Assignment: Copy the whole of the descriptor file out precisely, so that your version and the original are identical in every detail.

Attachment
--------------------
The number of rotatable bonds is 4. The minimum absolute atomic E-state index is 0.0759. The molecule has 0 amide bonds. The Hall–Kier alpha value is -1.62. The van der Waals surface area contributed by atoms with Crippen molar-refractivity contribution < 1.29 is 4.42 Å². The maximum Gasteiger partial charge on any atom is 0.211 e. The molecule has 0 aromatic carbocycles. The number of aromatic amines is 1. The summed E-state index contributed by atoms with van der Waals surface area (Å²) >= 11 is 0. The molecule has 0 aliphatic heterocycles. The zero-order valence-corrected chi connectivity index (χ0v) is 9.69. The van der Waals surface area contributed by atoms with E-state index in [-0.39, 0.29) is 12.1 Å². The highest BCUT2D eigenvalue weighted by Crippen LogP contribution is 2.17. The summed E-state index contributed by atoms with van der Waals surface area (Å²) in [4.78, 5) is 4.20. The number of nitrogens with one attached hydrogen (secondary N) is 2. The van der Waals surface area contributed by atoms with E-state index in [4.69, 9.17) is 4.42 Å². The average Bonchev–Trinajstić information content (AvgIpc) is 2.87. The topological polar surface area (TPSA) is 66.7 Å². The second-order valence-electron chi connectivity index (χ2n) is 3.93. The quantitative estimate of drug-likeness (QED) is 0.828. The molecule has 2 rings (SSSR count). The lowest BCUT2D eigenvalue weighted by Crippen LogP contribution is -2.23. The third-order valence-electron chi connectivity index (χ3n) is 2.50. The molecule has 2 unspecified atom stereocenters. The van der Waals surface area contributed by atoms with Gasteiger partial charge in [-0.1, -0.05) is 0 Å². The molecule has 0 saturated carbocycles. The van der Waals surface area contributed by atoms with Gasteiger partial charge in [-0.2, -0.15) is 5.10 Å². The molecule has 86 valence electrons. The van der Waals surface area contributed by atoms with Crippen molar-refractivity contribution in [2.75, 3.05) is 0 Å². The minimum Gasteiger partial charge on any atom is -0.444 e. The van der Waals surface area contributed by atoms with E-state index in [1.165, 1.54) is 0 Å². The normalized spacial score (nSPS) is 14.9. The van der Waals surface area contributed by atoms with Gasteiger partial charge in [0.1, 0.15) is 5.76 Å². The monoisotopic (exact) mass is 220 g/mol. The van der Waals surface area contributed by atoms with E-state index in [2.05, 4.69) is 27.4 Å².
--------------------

The number of rotatable bonds is 4. The minimum absolute atomic E-state index is 0.0759. The molecule has 0 amide bonds. The Hall–Kier alpha value is -1.62. The van der Waals surface area contributed by atoms with Crippen molar-refractivity contribution < 1.29 is 4.42 Å². The maximum Gasteiger partial charge on any atom is 0.211 e. The molecule has 0 aromatic carbocycles. The number of aromatic amines is 1. The summed E-state index contributed by atoms with van der Waals surface area (Å²) >= 11 is 0. The molecule has 0 aliphatic heterocycles. The zero-order valence-corrected chi connectivity index (χ0v) is 9.69. The van der Waals surface area contributed by atoms with E-state index in [-0.39, 0.29) is 12.1 Å². The highest BCUT2D eigenvalue weighted by Crippen LogP contribution is 2.17. The summed E-state index contributed by atoms with van der Waals surface area (Å²) in [4.78, 5) is 4.20. The number of nitrogens with one attached hydrogen (secondary N) is 2. The van der Waals surface area contributed by atoms with E-state index in [4.69, 9.17) is 4.42 Å². The average Bonchev–Trinajstić information content (AvgIpc) is 2.87. The topological polar surface area (TPSA) is 66.7 Å². The second-order valence-electron chi connectivity index (χ2n) is 3.93. The quantitative estimate of drug-likeness (QED) is 0.828. The molecule has 2 rings (SSSR count). The lowest BCUT2D eigenvalue weighted by Crippen LogP contribution is -2.23. The third-order valence-electron chi connectivity index (χ3n) is 2.50. The molecule has 2 unspecified atom stereocenters. The van der Waals surface area contributed by atoms with Gasteiger partial charge in [-0.1, -0.05) is 0 Å². The molecule has 0 saturated carbocycles. The van der Waals surface area contributed by atoms with Gasteiger partial charge in [-0.2, -0.15) is 5.10 Å². The molecule has 86 valence electrons. The van der Waals surface area contributed by atoms with Crippen molar-refractivity contribution in [2.75, 3.05) is 0 Å². The minimum Gasteiger partial charge on any atom is -0.444 e. The van der Waals surface area contributed by atoms with E-state index in [1.165, 1.54) is 0 Å². The normalized spacial score (nSPS) is 14.9. The van der Waals surface area contributed by atoms with Gasteiger partial charge in [0.1, 0.15) is 5.76 Å². The monoisotopic (exact) mass is 220 g/mol. The van der Waals surface area contributed by atoms with E-state index in [2.05, 4.69) is 27.4 Å².